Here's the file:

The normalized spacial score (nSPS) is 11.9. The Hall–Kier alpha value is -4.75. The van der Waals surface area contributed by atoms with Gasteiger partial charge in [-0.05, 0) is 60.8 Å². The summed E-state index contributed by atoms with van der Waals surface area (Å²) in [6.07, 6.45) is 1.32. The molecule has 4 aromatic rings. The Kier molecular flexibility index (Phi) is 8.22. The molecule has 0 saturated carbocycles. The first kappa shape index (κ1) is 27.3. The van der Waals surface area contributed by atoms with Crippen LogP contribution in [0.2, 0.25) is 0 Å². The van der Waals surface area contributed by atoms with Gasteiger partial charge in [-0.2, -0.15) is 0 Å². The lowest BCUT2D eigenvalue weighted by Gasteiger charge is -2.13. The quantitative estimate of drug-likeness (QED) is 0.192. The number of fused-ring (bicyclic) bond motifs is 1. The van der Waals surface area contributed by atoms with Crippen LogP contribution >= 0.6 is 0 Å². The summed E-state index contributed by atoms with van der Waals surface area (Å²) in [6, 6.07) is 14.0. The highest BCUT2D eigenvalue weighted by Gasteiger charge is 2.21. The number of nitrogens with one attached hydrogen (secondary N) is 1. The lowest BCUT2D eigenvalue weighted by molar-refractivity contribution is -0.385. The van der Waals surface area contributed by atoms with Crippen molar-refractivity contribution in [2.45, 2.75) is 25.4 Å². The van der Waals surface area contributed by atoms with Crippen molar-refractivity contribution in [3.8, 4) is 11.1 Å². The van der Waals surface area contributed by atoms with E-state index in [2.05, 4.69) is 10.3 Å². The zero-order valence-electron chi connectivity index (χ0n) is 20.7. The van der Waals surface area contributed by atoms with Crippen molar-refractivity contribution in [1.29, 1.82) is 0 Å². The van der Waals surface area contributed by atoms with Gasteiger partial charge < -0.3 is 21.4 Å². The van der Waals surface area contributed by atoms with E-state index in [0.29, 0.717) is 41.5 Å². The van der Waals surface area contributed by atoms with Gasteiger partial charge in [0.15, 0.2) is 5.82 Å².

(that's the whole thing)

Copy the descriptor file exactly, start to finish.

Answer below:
The normalized spacial score (nSPS) is 11.9. The Hall–Kier alpha value is -4.75. The van der Waals surface area contributed by atoms with Gasteiger partial charge in [-0.05, 0) is 60.8 Å². The summed E-state index contributed by atoms with van der Waals surface area (Å²) in [6.07, 6.45) is 1.32. The molecule has 4 aromatic rings. The Kier molecular flexibility index (Phi) is 8.22. The molecule has 0 saturated carbocycles. The first kappa shape index (κ1) is 27.3. The van der Waals surface area contributed by atoms with Crippen LogP contribution in [0.2, 0.25) is 0 Å². The van der Waals surface area contributed by atoms with Gasteiger partial charge in [-0.2, -0.15) is 0 Å². The lowest BCUT2D eigenvalue weighted by Gasteiger charge is -2.13. The quantitative estimate of drug-likeness (QED) is 0.192. The number of fused-ring (bicyclic) bond motifs is 1. The van der Waals surface area contributed by atoms with Crippen LogP contribution >= 0.6 is 0 Å². The summed E-state index contributed by atoms with van der Waals surface area (Å²) in [6, 6.07) is 14.0. The highest BCUT2D eigenvalue weighted by Gasteiger charge is 2.21. The number of nitrogens with one attached hydrogen (secondary N) is 1. The lowest BCUT2D eigenvalue weighted by molar-refractivity contribution is -0.385. The van der Waals surface area contributed by atoms with Crippen molar-refractivity contribution in [2.45, 2.75) is 25.4 Å². The van der Waals surface area contributed by atoms with Crippen molar-refractivity contribution in [3.8, 4) is 11.1 Å². The van der Waals surface area contributed by atoms with E-state index in [2.05, 4.69) is 10.3 Å². The zero-order valence-electron chi connectivity index (χ0n) is 20.7. The van der Waals surface area contributed by atoms with Crippen molar-refractivity contribution in [1.29, 1.82) is 0 Å². The van der Waals surface area contributed by atoms with Gasteiger partial charge < -0.3 is 21.4 Å². The van der Waals surface area contributed by atoms with E-state index in [0.29, 0.717) is 41.5 Å². The van der Waals surface area contributed by atoms with Gasteiger partial charge in [0.15, 0.2) is 5.82 Å².